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Bach and Tuning

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Johnny Reinhard

Bach and Tuning is strictly concerned with the identification of a historically accurate tuning paradigm that applies to the great majority of Johann Sebastian Bach’s music. Once Bach has his personal tuning aesthetic acknowledged, a new dimension of meaning is invoked in performance through the intended interplay of diverse musical intervals. This new narrative lays bare Bach’s mental calculations regarding his idealized intonation. Bach, the true chromatic composer of the Baroque, was the scion of a great music family. Likewise, Andreas Werckmeister was the bright star in a neighboring musical family, only a generation earlier. Bach and Tuning connects the valuable tuning contribution made by Werckmeister to Bach’s musical masterpieces.

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Chapter 6: Thuringian Aesthetic of Irregularity

Extract



Thuringian aesthetic of irregularity expressed in the myriad of cut stone shapes [Photo: Johnny Reinhard]



Baroque era Thuringians loved their rough hewn scales, just like they loved their half-timber houses. But it wore thin for many others, especially those who could not make sense of all the variation, who simply could not hear it, or understand what all the fuss was about.

There are other cultures who relish irregularity as a beautiful musical condition besides Thuringian Germans. For example, irregular tunings are deeply rooted among the Sapmi (Lapplanders) of northern Europe. Sapmi of northern Norway, Sweden, Finland, and Russia tell all who will listen that they do not care for the cookie cutter approach with natural phenomena, such as with Europeans who shape their parks into idealized rectangles. In the Sapmi song form of Joigenen, the Sapmi avoid any repetition of exact musical intervals in their joiks (Reinhard, Joiking, Ear Magazine, pp. 18, 25).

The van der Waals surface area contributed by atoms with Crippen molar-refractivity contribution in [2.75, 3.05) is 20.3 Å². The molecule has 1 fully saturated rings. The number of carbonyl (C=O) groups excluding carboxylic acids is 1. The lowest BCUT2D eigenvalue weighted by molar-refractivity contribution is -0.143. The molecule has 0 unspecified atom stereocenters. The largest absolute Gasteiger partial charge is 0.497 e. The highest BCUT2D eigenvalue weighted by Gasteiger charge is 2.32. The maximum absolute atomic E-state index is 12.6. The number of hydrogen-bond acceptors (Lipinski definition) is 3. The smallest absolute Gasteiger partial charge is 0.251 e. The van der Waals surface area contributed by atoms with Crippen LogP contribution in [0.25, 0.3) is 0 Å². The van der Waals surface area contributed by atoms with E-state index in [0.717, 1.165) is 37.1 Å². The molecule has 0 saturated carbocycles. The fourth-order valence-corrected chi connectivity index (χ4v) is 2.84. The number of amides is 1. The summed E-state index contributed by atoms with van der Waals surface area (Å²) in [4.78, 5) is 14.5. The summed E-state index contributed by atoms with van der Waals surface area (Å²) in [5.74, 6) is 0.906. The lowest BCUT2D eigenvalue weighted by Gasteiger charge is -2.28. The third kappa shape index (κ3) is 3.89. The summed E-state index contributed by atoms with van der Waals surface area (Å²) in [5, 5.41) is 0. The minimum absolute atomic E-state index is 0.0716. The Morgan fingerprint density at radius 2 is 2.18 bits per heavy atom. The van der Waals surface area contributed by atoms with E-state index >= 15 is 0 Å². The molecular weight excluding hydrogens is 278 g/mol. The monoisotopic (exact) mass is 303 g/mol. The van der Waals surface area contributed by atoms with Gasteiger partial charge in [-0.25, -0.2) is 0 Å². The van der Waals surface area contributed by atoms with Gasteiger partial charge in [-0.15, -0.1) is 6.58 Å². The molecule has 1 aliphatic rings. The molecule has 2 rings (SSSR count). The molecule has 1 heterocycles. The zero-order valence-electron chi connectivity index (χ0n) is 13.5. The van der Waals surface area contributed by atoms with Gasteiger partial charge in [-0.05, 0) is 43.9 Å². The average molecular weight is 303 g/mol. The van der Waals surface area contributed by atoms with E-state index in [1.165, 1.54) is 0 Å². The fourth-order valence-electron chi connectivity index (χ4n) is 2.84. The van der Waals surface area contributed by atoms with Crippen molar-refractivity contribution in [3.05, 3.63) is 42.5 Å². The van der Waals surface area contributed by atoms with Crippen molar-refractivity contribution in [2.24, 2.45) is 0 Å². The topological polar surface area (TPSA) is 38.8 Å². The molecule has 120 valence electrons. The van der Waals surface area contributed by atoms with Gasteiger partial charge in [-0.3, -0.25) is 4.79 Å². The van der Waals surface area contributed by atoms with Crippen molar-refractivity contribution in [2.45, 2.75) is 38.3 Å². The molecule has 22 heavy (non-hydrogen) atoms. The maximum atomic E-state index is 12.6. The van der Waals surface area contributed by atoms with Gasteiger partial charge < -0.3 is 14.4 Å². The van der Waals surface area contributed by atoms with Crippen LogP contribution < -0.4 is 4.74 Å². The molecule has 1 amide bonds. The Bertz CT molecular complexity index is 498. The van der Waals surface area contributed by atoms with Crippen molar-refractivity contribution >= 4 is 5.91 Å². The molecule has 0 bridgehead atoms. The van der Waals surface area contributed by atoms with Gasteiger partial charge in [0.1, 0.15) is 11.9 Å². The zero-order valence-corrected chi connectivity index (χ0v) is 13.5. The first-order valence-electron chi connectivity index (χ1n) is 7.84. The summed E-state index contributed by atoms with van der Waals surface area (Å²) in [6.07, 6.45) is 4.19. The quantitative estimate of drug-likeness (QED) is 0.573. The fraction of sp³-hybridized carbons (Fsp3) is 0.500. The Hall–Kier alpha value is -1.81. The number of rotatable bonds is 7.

Similarly, although willing to repeat intervals exactly in its scale skips and steps, the Javanese pelog tuning is different from one “gamelan” orchestra to another. More striking is how the alternative Indonesian tuning known as “slendro,” ← 131 | 132 → with its five fairly equidistant spaced steps per octave is never found exactly equal. Most surprising still, the octaves are designed to beat!

Western scholarship has inadvertently conflated the spiraling of fifths of irregular tuning with the circling fifths of a circular tuning. Irregular tuning provides...

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